His teaching activities were of key value in the revival and spread of Irish music in London, since the 70’s and also, through radio broadcasts and concerts, for a wider community. This mix served as part of the young players’ training, as well as being a celebration of the music heritage of Ireland, not behind closed doors in smoky pubs, but in major public venues, with promotion and publicity to attract a wide cross-section of the Londoners, who at one point felt uncomfortable to enter Irish pubs. This was a conscious effort to break out of the ghetto stereotype exploited by an anti-Irish media. The events promoted and celebrated Irish heritage and identity at a time when the stock of the Irish was low. The students intermingling with musicians from Ireland on and off stage established lasting, valuable contacts, and produced second-generation musicians who now play and teach music in London and elsewhere. To help motivate the students to progress to higher standards and to locate this music programme in the wider educational curriculum, Brendan introduced the, London College of Music, West London University Grades system. He would select the exam syllabus appropriate to each student. These exams were validated by West London University, and were internationally recognised on a par with the Grades system for Classical music. Students of all ages were encouraged to prepare for the Exams. Grade 8 Honours is equivalent to AS Level. Some students could continue to prepare for diplomas and higher degrees on Irish music through West London University.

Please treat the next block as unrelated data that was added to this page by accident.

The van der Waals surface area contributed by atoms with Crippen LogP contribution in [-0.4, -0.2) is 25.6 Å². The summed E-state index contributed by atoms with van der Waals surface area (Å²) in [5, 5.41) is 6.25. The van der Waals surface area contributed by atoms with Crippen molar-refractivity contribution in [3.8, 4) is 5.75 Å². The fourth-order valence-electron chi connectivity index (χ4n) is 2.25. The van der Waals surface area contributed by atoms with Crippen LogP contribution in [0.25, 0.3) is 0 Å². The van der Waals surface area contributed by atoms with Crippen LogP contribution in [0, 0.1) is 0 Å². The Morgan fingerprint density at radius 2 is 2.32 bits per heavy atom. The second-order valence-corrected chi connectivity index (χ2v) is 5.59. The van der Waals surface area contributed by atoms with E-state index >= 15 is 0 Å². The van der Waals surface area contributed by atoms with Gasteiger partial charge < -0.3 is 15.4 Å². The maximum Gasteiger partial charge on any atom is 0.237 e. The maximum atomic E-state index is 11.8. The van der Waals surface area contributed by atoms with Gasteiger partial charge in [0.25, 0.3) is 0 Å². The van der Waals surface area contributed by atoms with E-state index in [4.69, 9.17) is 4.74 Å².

In 1979 Brendan gave up his school teaching post in Hampstead to expand the classes and to work, as one of the festival directors on the Traditional Irish music programme in the London “European City of Culture” Festival, ‘A Sense of Ireland’. The festival produced the most comprehensive cross-section of Irish Arts – Theatre, Music, Visual and Performing Arts ever seen outside Ireland, in 1980. Theatres and arts venues all over the West End were lit and populated by diverse throngs of people for the Irish arts events.